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What can women bring to the world of engineering?

Spoiler alert: a lot! To put it in a nutshell, women bring diversity, and diversity helps generate new ideas for solving problems. But that’s not all…

It’s clear to see the engineering sector is far from being a level playing field – so there’s no surprise that leaders are becoming increasingly aware of the shift in diversity that needs to happen. As someone who recruits engineers for leading Automotive organisations, I see first-hand how few women are in the industry, and how difficult it can be for them to break into it.

Since joining FMC in August last year, I’ve spoken to less than ten female engineers… and that’s not for want of trying. I recently wrote about the past, present and future of women in engineering and looked at how we’re starting to make strides into making engineering a more inclusive career for anyone interested in it, regardless of gender.

So, what can women bring to the world of engineering?

To put it into a nutshell, women bring diversity, and diversity helps generate new ideas for solving problems.

And this is scientifically proven! Rebecca Shambaugh, CEO of consulting firm Shambaugh Leadership, said in an interview with Dice News: “Research on the brain essentially shows that men tend to primarily use the left hemisphere of their brain, while women tend to use both the left and right hemispheres.

“Since a man’s brain functions are dominant on the left, he is more likely to rely on logic-based thinking and fact-based approaches and have a more detailed orientation. Women, who use both hemispheres, are more likely to have a broader perspective and big-picture orientation.”

As more women enter the engineering field, it is essential for companies to welcome and value their contributions. With a diverse workforce comes a huge range of benefits such as new perspectives, ideas and skills, which can in turn lead to increased innovation and creativity. And that’s not the only positive…

Getting the ball rolling

One massive benefit of women getting into engineering is that more will follow – women engineers lead to more women engineers! There was a rise of 374,000 women working in engineering roles between 2010 and 2021, putting the proof in the pudding that the industry is slowly but surely attracting a broader range of candidates.

Hiring women can also actually help to attract more engineers in general – many candidates nowadays value employers that place diversity high on their agenda. By actively hiring from a diverse pool, organisations create an inclusive culture where all employees feel valued and respected.

And not just at entry level…

Women make up 16.5% of all engineers, but very few of these women sit at CTO, CIO or CEO level. With 91% of engineers in the top career grade being men, more women work in lower-paid jobs – resulting in a gender pay gap of 11%. To close the gender pay gap, women need to be distributed throughout the company in the same manner as men.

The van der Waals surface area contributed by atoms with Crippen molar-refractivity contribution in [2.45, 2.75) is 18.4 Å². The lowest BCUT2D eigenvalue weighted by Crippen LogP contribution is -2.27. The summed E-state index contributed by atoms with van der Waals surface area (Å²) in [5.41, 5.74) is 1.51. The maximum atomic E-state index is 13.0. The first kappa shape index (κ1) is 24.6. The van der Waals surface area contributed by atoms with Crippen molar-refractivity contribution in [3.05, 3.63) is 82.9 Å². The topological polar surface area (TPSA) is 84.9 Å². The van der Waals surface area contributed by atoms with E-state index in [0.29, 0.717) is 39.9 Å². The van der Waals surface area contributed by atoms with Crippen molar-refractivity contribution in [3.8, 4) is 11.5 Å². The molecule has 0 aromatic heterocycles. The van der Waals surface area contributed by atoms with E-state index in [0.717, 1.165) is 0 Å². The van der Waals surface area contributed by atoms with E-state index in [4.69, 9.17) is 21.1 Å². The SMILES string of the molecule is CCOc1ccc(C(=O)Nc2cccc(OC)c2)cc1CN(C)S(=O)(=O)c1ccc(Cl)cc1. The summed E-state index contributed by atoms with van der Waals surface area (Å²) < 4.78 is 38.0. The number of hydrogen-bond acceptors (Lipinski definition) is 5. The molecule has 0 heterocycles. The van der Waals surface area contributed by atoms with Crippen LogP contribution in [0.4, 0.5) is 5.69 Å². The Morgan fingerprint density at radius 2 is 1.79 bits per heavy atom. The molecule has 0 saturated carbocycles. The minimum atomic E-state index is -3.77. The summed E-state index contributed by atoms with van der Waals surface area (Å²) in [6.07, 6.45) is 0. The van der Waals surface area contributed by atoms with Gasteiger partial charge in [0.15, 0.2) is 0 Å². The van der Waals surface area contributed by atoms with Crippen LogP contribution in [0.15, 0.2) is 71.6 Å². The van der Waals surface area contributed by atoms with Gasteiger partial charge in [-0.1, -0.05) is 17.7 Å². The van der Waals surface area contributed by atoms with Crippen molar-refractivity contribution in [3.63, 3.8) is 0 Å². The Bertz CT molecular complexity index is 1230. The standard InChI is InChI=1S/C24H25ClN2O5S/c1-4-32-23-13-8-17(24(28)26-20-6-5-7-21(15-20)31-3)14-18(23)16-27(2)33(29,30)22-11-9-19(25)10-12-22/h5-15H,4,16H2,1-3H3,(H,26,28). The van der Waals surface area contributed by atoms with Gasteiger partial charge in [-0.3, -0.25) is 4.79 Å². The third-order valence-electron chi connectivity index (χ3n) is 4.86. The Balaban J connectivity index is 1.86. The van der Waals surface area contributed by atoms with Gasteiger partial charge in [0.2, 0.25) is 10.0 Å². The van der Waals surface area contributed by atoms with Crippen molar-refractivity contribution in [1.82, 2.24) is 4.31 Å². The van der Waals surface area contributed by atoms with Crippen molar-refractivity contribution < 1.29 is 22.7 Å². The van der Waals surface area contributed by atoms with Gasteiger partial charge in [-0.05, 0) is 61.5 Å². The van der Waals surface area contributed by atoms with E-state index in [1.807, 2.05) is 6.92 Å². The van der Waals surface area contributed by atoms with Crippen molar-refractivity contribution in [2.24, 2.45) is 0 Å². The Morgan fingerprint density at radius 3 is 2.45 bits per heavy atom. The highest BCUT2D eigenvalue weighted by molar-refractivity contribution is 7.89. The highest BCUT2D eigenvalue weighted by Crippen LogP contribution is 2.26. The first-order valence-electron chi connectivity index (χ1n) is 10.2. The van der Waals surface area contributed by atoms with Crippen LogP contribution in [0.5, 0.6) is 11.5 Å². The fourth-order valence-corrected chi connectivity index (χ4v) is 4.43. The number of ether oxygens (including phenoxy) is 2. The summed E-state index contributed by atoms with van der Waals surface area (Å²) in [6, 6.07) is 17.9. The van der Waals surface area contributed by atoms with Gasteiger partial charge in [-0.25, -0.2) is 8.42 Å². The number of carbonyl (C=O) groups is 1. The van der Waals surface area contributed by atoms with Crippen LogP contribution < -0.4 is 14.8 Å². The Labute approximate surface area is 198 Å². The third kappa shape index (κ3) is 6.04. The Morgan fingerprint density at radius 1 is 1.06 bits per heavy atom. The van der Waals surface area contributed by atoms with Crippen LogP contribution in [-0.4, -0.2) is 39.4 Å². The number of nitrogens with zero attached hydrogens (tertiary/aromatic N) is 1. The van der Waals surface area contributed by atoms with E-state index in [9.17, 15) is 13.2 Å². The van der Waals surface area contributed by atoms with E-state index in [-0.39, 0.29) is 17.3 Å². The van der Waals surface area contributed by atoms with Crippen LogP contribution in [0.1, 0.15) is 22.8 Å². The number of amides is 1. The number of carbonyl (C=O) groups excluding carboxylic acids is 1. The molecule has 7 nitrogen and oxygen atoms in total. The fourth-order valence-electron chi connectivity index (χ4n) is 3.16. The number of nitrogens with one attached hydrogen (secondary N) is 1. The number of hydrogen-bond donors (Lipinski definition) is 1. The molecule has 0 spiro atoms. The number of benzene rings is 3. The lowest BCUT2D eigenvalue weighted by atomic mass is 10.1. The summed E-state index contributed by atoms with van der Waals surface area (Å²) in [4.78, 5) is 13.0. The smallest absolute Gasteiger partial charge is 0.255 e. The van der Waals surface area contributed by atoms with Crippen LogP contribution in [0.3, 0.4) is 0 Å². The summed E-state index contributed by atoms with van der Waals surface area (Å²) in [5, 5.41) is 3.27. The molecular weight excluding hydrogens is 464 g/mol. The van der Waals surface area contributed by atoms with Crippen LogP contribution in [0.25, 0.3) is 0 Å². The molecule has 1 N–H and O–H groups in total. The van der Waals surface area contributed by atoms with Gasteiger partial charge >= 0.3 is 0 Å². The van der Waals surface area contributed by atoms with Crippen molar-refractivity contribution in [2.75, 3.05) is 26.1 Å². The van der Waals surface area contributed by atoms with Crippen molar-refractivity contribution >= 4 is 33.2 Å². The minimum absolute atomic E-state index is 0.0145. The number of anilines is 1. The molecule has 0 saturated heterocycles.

It’s vital to break gender bias business-wide – creating true gender diversity is much more than just ticking boxes by hiring women at lower levels. Hiring more women across the board will not only result in an increase in women in leadership positions but will make an organisation more appealing to female candidates no matter the level.

Women are highly valued and supported

Because women are often underrepresented in certain specialisations compared to their male counterparts, their presence is often highly valued and appreciated. As an illustration, the European Commission actively promotes sourcing extensively from its pool of female talents for scientific policies among its member states. Women are recognised for their proficiency in problem-solving, confronting challenges head-on and resourcefully seeking solutions.

Impact on society

It has been observed that women often choose specific fields of study or professional activities based on the impact they have on social issues. The role of an engineer actively contributes to addressing and resolving significant societal challenges. By bringing the diverse perspectives, thoughts and ideas of women I previously referenced to the table, organisations can make a much bigger social impact on the worlds they work within.

Positive teamwork

A lot of organisations in the engineering industry are home to highly talented teams encompassing various sectors and nationalities – making for inspiring and innovative working environments. By organisations continuing to diversify teams, employees are able to enjoy continuous opportunities to enhance and refine their skills. Women are also recognised for their dedication to not cutting corners – making them valuable team members and effective leaders.

What do you think the future of engineering holds for women? If you’re a woman in engineering looking to make your next career move, or would simply like to share your experience, I’d love to hear from you. You can reach me at erin.sheridan@fmctalent.com.

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